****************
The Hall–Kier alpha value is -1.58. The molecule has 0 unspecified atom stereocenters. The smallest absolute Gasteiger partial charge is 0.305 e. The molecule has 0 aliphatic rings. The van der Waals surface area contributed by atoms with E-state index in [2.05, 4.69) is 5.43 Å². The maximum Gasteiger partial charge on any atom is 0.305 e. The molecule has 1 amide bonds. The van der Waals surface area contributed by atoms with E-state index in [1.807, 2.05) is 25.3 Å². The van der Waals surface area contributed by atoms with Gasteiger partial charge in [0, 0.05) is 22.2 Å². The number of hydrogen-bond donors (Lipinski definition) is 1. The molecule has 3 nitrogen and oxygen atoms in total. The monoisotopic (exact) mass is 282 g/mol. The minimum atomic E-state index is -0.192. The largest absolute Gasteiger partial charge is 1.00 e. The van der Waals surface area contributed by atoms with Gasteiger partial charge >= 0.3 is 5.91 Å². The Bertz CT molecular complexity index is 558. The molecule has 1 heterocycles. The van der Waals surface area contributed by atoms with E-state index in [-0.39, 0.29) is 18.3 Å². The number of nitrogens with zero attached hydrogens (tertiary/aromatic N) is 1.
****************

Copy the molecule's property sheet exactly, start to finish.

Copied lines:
The Hall–Kier alpha value is -1.58. The molecule has 0 unspecified atom stereocenters. The smallest absolute Gasteiger partial charge is 0.305 e. The molecule has 0 aliphatic rings. The van der Waals surface area contributed by atoms with E-state index in [2.05, 4.69) is 5.43 Å². The maximum Gasteiger partial charge on any atom is 0.305 e. The molecule has 1 amide bonds. The van der Waals surface area contributed by atoms with E-state index in [1.807, 2.05) is 25.3 Å². The van der Waals surface area contributed by atoms with Gasteiger partial charge in [0, 0.05) is 22.2 Å². The number of hydrogen-bond donors (Lipinski definition) is 1. The molecule has 3 nitrogen and oxygen atoms in total. The monoisotopic (exact) mass is 282 g/mol. The minimum atomic E-state index is -0.192. The largest absolute Gasteiger partial charge is 1.00 e. The van der Waals surface area contributed by atoms with Gasteiger partial charge >= 0.3 is 5.91 Å². The Bertz CT molecular complexity index is 558. The molecule has 1 heterocycles. The van der Waals surface area contributed by atoms with E-state index in [-0.39, 0.29) is 18.3 Å². The number of nitrogens with zero attached hydrogens (tertiary/aromatic N) is 1.